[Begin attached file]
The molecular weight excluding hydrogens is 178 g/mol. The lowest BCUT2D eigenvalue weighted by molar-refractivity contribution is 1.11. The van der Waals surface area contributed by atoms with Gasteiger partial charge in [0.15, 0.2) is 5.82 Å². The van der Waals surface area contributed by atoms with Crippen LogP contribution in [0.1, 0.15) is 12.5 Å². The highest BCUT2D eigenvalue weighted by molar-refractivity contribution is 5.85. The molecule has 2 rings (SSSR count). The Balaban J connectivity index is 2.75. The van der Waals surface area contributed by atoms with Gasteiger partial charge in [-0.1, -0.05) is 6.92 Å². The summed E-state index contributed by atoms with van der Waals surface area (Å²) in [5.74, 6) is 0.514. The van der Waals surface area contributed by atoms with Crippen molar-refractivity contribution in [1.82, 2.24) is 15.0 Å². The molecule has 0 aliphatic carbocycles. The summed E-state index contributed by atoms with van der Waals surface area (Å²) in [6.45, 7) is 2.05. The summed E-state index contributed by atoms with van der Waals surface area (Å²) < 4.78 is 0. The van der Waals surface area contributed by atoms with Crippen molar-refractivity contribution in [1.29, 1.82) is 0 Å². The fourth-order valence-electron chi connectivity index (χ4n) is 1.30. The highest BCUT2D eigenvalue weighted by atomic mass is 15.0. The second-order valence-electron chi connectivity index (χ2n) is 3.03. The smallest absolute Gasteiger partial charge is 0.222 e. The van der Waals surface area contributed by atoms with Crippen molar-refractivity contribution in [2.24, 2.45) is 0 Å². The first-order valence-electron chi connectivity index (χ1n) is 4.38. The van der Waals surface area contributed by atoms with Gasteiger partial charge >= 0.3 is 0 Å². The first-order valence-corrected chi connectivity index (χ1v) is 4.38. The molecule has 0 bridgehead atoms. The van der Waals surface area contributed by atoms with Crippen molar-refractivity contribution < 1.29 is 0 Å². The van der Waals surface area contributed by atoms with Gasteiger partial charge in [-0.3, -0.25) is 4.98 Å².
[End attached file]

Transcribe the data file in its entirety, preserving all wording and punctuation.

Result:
The molecular weight excluding hydrogens is 178 g/mol. The lowest BCUT2D eigenvalue weighted by molar-refractivity contribution is 1.11. The van der Waals surface area contributed by atoms with Gasteiger partial charge in [0.15, 0.2) is 5.82 Å². The van der Waals surface area contributed by atoms with Crippen LogP contribution in [0.1, 0.15) is 12.5 Å². The highest BCUT2D eigenvalue weighted by molar-refractivity contribution is 5.85. The molecule has 2 rings (SSSR count). The Balaban J connectivity index is 2.75. The van der Waals surface area contributed by atoms with Gasteiger partial charge in [-0.1, -0.05) is 6.92 Å². The summed E-state index contributed by atoms with van der Waals surface area (Å²) in [5.74, 6) is 0.514. The van der Waals surface area contributed by atoms with Crippen molar-refractivity contribution in [1.82, 2.24) is 15.0 Å². The molecule has 0 aliphatic carbocycles. The summed E-state index contributed by atoms with van der Waals surface area (Å²) in [6.45, 7) is 2.05. The summed E-state index contributed by atoms with van der Waals surface area (Å²) < 4.78 is 0. The van der Waals surface area contributed by atoms with Crippen molar-refractivity contribution in [1.29, 1.82) is 0 Å². The fourth-order valence-electron chi connectivity index (χ4n) is 1.30. The highest BCUT2D eigenvalue weighted by atomic mass is 15.0. The second-order valence-electron chi connectivity index (χ2n) is 3.03. The smallest absolute Gasteiger partial charge is 0.222 e. The van der Waals surface area contributed by atoms with Crippen molar-refractivity contribution in [2.24, 2.45) is 0 Å². The first-order valence-electron chi connectivity index (χ1n) is 4.38. The van der Waals surface area contributed by atoms with Gasteiger partial charge >= 0.3 is 0 Å². The first-order valence-corrected chi connectivity index (χ1v) is 4.38. The molecule has 0 bridgehead atoms. The van der Waals surface area contributed by atoms with Crippen molar-refractivity contribution < 1.29 is 0 Å². The van der Waals surface area contributed by atoms with Gasteiger partial charge in [-0.3, -0.25) is 4.98 Å².